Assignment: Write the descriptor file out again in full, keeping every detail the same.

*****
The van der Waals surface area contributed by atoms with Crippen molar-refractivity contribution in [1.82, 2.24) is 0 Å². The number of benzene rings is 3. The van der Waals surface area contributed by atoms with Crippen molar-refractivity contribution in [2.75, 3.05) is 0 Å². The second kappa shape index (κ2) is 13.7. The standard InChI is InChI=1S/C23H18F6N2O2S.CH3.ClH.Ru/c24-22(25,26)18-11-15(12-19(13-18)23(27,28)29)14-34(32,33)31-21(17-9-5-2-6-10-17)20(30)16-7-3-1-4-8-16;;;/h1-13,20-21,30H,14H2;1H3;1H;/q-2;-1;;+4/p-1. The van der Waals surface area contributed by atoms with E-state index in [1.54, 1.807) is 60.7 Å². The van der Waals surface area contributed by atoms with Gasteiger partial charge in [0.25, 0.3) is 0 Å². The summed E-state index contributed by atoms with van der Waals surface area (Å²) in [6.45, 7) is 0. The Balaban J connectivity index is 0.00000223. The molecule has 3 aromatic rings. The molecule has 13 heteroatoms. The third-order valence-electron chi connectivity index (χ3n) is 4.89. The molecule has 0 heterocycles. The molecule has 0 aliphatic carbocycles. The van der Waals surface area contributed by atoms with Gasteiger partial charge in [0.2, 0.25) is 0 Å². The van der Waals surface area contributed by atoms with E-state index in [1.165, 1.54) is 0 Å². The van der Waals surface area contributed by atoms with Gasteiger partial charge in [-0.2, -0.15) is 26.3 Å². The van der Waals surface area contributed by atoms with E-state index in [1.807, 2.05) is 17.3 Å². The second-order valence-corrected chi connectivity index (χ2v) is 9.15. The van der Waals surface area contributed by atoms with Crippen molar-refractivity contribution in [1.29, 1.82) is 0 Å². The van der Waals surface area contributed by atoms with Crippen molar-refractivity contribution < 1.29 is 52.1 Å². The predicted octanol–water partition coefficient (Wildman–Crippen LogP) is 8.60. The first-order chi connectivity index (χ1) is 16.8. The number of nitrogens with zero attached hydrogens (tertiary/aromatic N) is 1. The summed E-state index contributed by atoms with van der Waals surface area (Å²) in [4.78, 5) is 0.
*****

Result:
The van der Waals surface area contributed by atoms with Crippen molar-refractivity contribution in [1.82, 2.24) is 0 Å². The number of benzene rings is 3. The van der Waals surface area contributed by atoms with Crippen molar-refractivity contribution in [2.75, 3.05) is 0 Å². The second kappa shape index (κ2) is 13.7. The standard InChI is InChI=1S/C23H18F6N2O2S.CH3.ClH.Ru/c24-22(25,26)18-11-15(12-19(13-18)23(27,28)29)14-34(32,33)31-21(17-9-5-2-6-10-17)20(30)16-7-3-1-4-8-16;;;/h1-13,20-21,30H,14H2;1H3;1H;/q-2;-1;;+4/p-1. The van der Waals surface area contributed by atoms with E-state index in [1.54, 1.807) is 60.7 Å². The van der Waals surface area contributed by atoms with Gasteiger partial charge in [0.25, 0.3) is 0 Å². The summed E-state index contributed by atoms with van der Waals surface area (Å²) in [6.45, 7) is 0. The Balaban J connectivity index is 0.00000223. The molecule has 3 aromatic rings. The molecule has 13 heteroatoms. The third-order valence-electron chi connectivity index (χ3n) is 4.89. The molecule has 0 heterocycles. The molecule has 0 aliphatic carbocycles. The van der Waals surface area contributed by atoms with Gasteiger partial charge in [0.2, 0.25) is 0 Å². The van der Waals surface area contributed by atoms with E-state index in [1.165, 1.54) is 0 Å². The van der Waals surface area contributed by atoms with Gasteiger partial charge in [-0.2, -0.15) is 26.3 Å². The van der Waals surface area contributed by atoms with E-state index in [1.807, 2.05) is 17.3 Å². The second-order valence-corrected chi connectivity index (χ2v) is 9.15. The van der Waals surface area contributed by atoms with Crippen molar-refractivity contribution in [1.29, 1.82) is 0 Å². The van der Waals surface area contributed by atoms with Crippen molar-refractivity contribution < 1.29 is 52.1 Å². The predicted octanol–water partition coefficient (Wildman–Crippen LogP) is 8.60. The first-order chi connectivity index (χ1) is 16.8. The number of nitrogens with zero attached hydrogens (tertiary/aromatic N) is 1. The summed E-state index contributed by atoms with van der Waals surface area (Å²) in [4.78, 5) is 0.